In an angry torrent of insults, tears and threats, the Northern Ireland peace process fell to pieces today, leaving British and Irish politicians a long and potentially dangerous summer to ponder how -- or even whether -- it can be put back together.
On the day this sharply divided British province was to inaugurate its new cross-community government, the largest Protestant party decided to boycott the proceedings after rejecting the latest compromise plan offered by Prime Minister Tony Blair. The remaining parties did gather in the newly created Northern Ireland assembly, but after three bitter hours of name-calling and blame-placing, the assembly was adjourned -- with no one certain when it might meet again.
Blair said he was "frustrated and disappointed" but added, "I won't give up." His cabinet minister for Northern Ireland, Marjorie Mowlam, suspended the nascent government here and set in motion a "formal review" of the Good Friday agreement -- the ambitious multi-party accord that had seemed to give this province new hope for peace and power-sharing when it was agreed to in April 1998.
The peace process will now be placed on hold until autumn at the earliest, raising fears that Protestant and Catholic, British unionist and Irish nationalist could return to the civil strife that has killed more than 3,500 people here over the last 30 years. Radio stations in Belfast warned listeners early tonight to stay off the streets -- where the sense of hope, even euphoria, that swept the province on Good Friday 15 months ago has given way to a palpable feeling of despair and disgust.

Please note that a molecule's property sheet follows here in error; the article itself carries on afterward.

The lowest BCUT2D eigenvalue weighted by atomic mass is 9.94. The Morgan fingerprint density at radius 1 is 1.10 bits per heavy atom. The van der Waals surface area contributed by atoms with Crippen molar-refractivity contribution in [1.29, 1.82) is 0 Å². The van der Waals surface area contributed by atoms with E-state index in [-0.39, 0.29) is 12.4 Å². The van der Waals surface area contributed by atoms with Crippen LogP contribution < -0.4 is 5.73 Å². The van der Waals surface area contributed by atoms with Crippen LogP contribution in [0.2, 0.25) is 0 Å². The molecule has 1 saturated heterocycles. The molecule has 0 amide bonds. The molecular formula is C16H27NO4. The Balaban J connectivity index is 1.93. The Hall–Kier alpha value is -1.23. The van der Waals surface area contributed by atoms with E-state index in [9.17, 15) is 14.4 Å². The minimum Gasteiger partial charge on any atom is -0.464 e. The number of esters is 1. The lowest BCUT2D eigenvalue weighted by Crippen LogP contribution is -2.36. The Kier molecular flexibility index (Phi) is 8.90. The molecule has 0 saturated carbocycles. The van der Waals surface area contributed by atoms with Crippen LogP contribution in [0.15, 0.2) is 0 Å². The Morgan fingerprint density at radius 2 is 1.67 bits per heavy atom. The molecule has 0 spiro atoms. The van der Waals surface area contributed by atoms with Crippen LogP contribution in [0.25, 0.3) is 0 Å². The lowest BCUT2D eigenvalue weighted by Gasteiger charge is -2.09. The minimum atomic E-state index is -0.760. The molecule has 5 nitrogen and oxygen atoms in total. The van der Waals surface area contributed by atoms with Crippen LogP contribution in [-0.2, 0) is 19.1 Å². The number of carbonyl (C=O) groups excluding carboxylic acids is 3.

The agreement was derailed by two issues that have weighed on it from the beginning: guns and government.
The predominantly Protestant unionists, who favor the current political union with Britain, insisted that the Irish Republican Army, the largest Catholic paramilitary group, must begin surrendering its weapons before a power-sharing government can assume office. The predominantly Catholic Irish nationalists, who want to form a single nation with the Republic of Ireland, resisted this demand, noting that the text of the Good Friday agreement calls for creation of a new government first, followed by disarmament to be completed next year.
Late Wednesday, Blair produced yet another plan that was designed to bridge the difference by granting a new four-party cabinet, effectively a provincial government, executive authority in the province. But the Ulster Unionist Party, led by David Trimble, rejected the offer, dooming chances for agreement with other unionist, nationalist and centrist parties.
"The last thing the people of Northern Ireland need now," Mowlam said, "is an outbreak of recriminations." But that's exactly what the people got this morning, when politicians gathered in the ornate assembly hall here and displayed the distrust and bigotry that caused most of Northern Ireland's troubles in the first place.
The boycott by Trimble's party left 27 of the 108 assembly seats vacant, but those who did appear filled the chamber with acrimony, catcalls and loud, sardonic laughter. As Gerry Adams -- head of Sinn Fein, the primarily Catholic political wing of the Irish Republican Army -- rose to speak, insults poured forth from the Protestant side of the chamber. "Blood on your hands!" bellowed one member. "Go to confession!" shouted another.